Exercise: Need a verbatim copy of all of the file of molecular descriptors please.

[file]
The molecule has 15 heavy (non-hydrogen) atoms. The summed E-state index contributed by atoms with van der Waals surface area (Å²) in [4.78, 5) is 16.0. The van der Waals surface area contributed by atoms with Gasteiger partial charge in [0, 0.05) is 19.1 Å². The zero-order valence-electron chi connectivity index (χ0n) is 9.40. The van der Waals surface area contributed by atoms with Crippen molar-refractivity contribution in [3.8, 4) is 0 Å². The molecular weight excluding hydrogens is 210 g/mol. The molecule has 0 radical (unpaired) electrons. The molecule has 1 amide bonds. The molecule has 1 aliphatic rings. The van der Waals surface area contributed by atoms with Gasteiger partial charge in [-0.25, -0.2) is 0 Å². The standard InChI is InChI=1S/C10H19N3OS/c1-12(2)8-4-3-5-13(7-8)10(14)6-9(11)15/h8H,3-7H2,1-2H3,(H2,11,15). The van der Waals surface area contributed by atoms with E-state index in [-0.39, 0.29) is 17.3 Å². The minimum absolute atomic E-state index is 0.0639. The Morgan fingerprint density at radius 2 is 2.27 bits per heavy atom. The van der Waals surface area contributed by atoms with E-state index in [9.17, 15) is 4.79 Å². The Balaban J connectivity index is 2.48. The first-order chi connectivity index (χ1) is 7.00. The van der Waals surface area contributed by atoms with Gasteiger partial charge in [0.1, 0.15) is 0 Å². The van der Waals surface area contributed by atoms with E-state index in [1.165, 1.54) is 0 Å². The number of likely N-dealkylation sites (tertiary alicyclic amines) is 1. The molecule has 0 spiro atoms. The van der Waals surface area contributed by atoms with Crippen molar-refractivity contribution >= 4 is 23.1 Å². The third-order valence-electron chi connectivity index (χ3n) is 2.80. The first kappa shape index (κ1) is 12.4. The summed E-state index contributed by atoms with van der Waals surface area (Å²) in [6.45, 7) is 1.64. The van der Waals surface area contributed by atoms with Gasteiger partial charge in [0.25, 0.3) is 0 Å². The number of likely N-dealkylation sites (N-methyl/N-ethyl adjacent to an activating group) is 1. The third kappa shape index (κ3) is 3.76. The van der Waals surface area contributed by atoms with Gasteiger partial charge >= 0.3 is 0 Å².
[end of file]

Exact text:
The molecule has 15 heavy (non-hydrogen) atoms. The summed E-state index contributed by atoms with van der Waals surface area (Å²) in [4.78, 5) is 16.0. The van der Waals surface area contributed by atoms with Gasteiger partial charge in [0, 0.05) is 19.1 Å². The zero-order valence-electron chi connectivity index (χ0n) is 9.40. The van der Waals surface area contributed by atoms with Crippen molar-refractivity contribution in [3.8, 4) is 0 Å². The molecular weight excluding hydrogens is 210 g/mol. The molecule has 0 radical (unpaired) electrons. The molecule has 1 amide bonds. The molecule has 1 aliphatic rings. The van der Waals surface area contributed by atoms with Gasteiger partial charge in [-0.25, -0.2) is 0 Å². The standard InChI is InChI=1S/C10H19N3OS/c1-12(2)8-4-3-5-13(7-8)10(14)6-9(11)15/h8H,3-7H2,1-2H3,(H2,11,15). The van der Waals surface area contributed by atoms with E-state index in [-0.39, 0.29) is 17.3 Å². The minimum absolute atomic E-state index is 0.0639. The Morgan fingerprint density at radius 2 is 2.27 bits per heavy atom. The van der Waals surface area contributed by atoms with E-state index in [9.17, 15) is 4.79 Å². The Balaban J connectivity index is 2.48. The first-order chi connectivity index (χ1) is 7.00. The van der Waals surface area contributed by atoms with Gasteiger partial charge in [0.1, 0.15) is 0 Å². The van der Waals surface area contributed by atoms with E-state index in [1.165, 1.54) is 0 Å². The number of likely N-dealkylation sites (tertiary alicyclic amines) is 1. The molecule has 0 spiro atoms. The van der Waals surface area contributed by atoms with Crippen molar-refractivity contribution >= 4 is 23.1 Å². The third-order valence-electron chi connectivity index (χ3n) is 2.80. The first kappa shape index (κ1) is 12.4. The summed E-state index contributed by atoms with van der Waals surface area (Å²) in [6.45, 7) is 1.64. The van der Waals surface area contributed by atoms with Gasteiger partial charge in [0.25, 0.3) is 0 Å². The number of likely N-dealkylation sites (N-methyl/N-ethyl adjacent to an activating group) is 1. The third kappa shape index (κ3) is 3.76. The van der Waals surface area contributed by atoms with Gasteiger partial charge >= 0.3 is 0 Å².